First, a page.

"Not yet. Tomorrow, I hope."
"I think you'll enjoy the conversation. She's very astute. And opinionated."
Kathryn flashed him a flirtatious glance. "Has she been telling you what to do?"
The wine glass faltered, and then resumed its steady motion. "Are you sure you haven't talked to her yet?"
"Not personally. I'm looking forward to it. It seems she's quite the conversationalist. There's no shortage of volunteers to man her comm link. The Doctor is insistent he has a second turn, and Ensign Abruga is positive that Lisa helped her solve a personal problem and wants to thank her."
"Lisa gives good advice."
Kathryn studied him; her head tilted slightly to one side, noting the heightened color in his otherwise smooth bronze cheeks. "Did you take her advice?"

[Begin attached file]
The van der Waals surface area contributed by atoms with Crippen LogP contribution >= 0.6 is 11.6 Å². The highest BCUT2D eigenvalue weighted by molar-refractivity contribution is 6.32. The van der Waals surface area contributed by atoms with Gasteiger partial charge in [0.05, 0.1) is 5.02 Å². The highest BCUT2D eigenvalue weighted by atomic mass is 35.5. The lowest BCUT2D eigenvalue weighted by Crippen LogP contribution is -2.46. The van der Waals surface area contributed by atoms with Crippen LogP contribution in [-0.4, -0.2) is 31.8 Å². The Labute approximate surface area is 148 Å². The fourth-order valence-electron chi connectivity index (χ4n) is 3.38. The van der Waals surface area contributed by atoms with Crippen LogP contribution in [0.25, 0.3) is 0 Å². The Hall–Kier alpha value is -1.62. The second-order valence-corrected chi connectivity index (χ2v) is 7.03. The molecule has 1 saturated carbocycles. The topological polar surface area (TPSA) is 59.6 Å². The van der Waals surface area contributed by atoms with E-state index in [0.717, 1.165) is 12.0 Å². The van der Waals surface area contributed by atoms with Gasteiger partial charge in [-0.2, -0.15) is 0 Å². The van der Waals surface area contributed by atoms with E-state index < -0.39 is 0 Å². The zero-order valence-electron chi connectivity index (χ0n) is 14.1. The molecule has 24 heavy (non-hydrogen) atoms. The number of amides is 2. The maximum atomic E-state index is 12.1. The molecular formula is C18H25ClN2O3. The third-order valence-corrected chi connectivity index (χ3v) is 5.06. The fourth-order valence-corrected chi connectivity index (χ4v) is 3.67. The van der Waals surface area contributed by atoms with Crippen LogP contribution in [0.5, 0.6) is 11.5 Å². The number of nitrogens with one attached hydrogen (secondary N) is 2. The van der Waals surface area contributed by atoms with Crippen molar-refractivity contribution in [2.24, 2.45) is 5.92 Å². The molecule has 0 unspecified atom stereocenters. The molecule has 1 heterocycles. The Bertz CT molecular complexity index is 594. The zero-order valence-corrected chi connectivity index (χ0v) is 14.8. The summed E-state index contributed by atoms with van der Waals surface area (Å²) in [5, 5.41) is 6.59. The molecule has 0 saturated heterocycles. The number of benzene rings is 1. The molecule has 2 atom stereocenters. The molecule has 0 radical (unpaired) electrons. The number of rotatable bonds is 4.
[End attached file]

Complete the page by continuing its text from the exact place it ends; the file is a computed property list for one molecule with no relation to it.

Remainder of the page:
He smiled slightly. "Not yet. But I will." He looked up from the glass and his eyes scorched her face. "You can be sure I will, Kathryn. One day. One day soon."
The intensity of his gaze warmed her, and the meaning of his words was glowingly clear. Her breath caught, and she let his words expand in her heart, and for brief moments batter at the brittle shell surrounding it. He seemed to be waiting for her to speak, he must see the naked longing in her eyes, but it was easier not to answer.
~ ^ ~ ^ ~ ^ ~
"I want to know what you've done to my crew!" Kathryn threw down the challenge, and settled back at her desk with a cup of Klingon coffee to await the answer.
"Dum dum.... dum der dum derdumderdum..."
Janeway's smiled crooked upwards, even though there was no one to see it. "So you can't sing, Lisa. What exactly is that supposed to be?"